How to Grow Swiss Chard

growing swiss chard

The Spruce / Heidi Kolsky

Swiss chard (Beta vulgaris var. cicla) is often upstaged in the garden by its close cousins spinach and beets. But this biennial vegetable (meaning it completes its life cycle in two growing seasons) is extremely easy to grow, and it looks as good as it tastes. The large, thick, ruffled leaves grow from a crown at the base of the plant and come in a multitude of colors, with contrasting ribs and veining. And they keep growing as you harvest individual leaves. The plant flowers in its second growing season with small yellowish blooms. Swiss chard has a fast growth rate, with its best growth occurring in mild temperatures. It can be planted in the early spring or late summer.

Botanical Name  Beta vulgaris var. cicla 
Common Names  Swiss chard, silverbeet, silver beet, leaf beet, seakale beet, spinach beet 
Plant Type  Biennial, vegetable 
Mature Size  18–24 in. tall, 9–12 in. wide 
Sun Exposure  Full, partial 
Soil Type  Rich, moist, well-drained
Soil pH  Slightly acidic (6 to 6.4)
Bloom Time  Summer 
Flower Color  Yellow 
Hardiness Zones  6–10 as biennial, 3–10 as annual (USDA)
Native Area  Mediterranean 
swiss chard harvest

The Spruce / Heidi Kolsky

swiss chard leaf detail

The Spruce / Heidi Kolsky

swiss chard growing in a raised garden bed

The Spruce / Heidi Kolsky

How to Plant Swiss Chard

Direct sow seeds outdoors about two weeks before your projected last spring frost date. Alternatively, you can get a head start by starting seeds indoors roughly three to four weeks earlier and planting the seedlings outdoors after all danger of frost has passed. You can also plant seeds in the late summer about six weeks before the first fall frost for a fall garden.

Chard seeds often come in clusters of two to three seeds, so some thinning will likely be necessary. Plant seeds about 1/2 to 3/4 inch deep and 2 to 4 inches apart. If you have seedlings, plant them about 4 to 8 inches apart. You can always harvest young plants if you don't thin enough and things get crowded. It's best to cut plants instead of pulling them when thinning, so you don't disturb the roots of the remaining plants.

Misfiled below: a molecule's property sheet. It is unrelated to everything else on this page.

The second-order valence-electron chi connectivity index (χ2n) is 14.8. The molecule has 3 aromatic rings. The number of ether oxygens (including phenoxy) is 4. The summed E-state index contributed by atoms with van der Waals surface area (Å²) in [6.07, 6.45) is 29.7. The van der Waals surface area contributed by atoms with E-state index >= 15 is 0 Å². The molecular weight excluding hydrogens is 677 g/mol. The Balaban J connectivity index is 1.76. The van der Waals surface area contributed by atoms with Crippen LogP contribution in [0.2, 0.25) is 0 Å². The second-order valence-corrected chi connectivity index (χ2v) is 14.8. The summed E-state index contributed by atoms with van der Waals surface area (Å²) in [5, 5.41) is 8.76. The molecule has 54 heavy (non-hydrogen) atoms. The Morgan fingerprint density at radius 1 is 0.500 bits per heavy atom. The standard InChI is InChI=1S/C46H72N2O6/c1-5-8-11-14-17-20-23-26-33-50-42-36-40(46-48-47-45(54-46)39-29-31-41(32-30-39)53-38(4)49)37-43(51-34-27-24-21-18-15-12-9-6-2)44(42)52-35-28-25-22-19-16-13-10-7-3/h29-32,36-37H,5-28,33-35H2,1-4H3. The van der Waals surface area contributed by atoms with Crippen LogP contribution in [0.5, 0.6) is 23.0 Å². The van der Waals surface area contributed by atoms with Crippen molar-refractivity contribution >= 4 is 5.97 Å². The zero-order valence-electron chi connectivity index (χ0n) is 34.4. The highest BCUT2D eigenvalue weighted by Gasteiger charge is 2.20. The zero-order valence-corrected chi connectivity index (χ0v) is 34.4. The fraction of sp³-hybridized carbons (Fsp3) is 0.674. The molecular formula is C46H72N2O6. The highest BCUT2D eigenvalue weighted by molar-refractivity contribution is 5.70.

Swiss Chard Care


Swiss chard will tolerate partial shade, but it does best in full sun. Roughly four to six hours of direct sunlight on most days is ideal.


This plant likes an organically rich soil with good drainage. It prefers a slightly acidic soil pH, though it will tolerate a more neutral soil as well.


Keep the soil evenly moist but not soggy. A layer of mulch around the plants can help to retain soil moisture.

Temperature and Humidity

Chard can overwinter in USDA hardiness zones 6 to 10. But it is still only a biennial in these zones, so it will go to seed quickly in its second year. It also can be grown as an annual in zones 3 to 10. It can take a light frost, but you will lose your plants if the temperature dips below freezing for more than a brief period. Humidity typically isn't an issue as long as its moisture needs are being met and there's good air circulation around the plants.


A mid-season side dressing of compost or manure will keep chard plants fed. If you have poor soil fertilize with an organic vegetable fertilizer, following label instructions.

Swiss Chard Varieties

There are multiple varieties of Swiss chard, including:

  • 'Five Color': Also called 'Rainbow', its leaves and stems come in a rainbow of colors.
  • 'Fordhook Giant': This variety has great flavor and is a vigorous grower with greenish-white leaves.
  • 'Perpetual': This variety tastes very similar to spinach, and it regrows leaves quickly as outer leaves are harvested.

Harvesting Swiss Chard

Most Swiss chard varieties are ready to harvest in 50 to 60 days. It's best to harvest while the leaves are still glossy, snapping two or three leaves off the outside of each plant. If you don't disrupt the crown it will fill back in with more leaves.

While Swiss chard is commonly considered a cooking green, young chard is also very delicious when eaten fresh. To enjoy your harvest, you can chop it up in salad or lightly cook it as a wonderful side dish. Chard also makes a hearty replacement for spinach, and the stems can be grilled or roasted in place of asparagus. Keep freshly harvested leaves in the refrigerator, and aim to use them within a few days. Chard can also be blanched and frozen for later use, just like spinach.

How to Grow Swiss Chard in Pots

Swiss chard is fairly easy to grow in containers. The pot doesn’t have to be especially deep, as the plants have pretty shallow roots. Just make sure to space plants apart based on their mature size if you’ll have multiple chard plants in a container. Also, the container should have adequate drainage holes. Use a quality organic potting mix, and keep the soil lightly moist and never waterlogged.

Common Pests & Diseases

One of the biggest pests of Swiss chard is deer. Although it's not a favorite plant, they will eat it when there's not much else available, especially in the fall. Slugs will also chomp on chard; they'll put holes in the leaves and tunnel into the ribs. Furthermore, leaf spot can cause brown patches on the leaves. Providing good airflow and removing affected leaves will help to keep this disease to a minimum.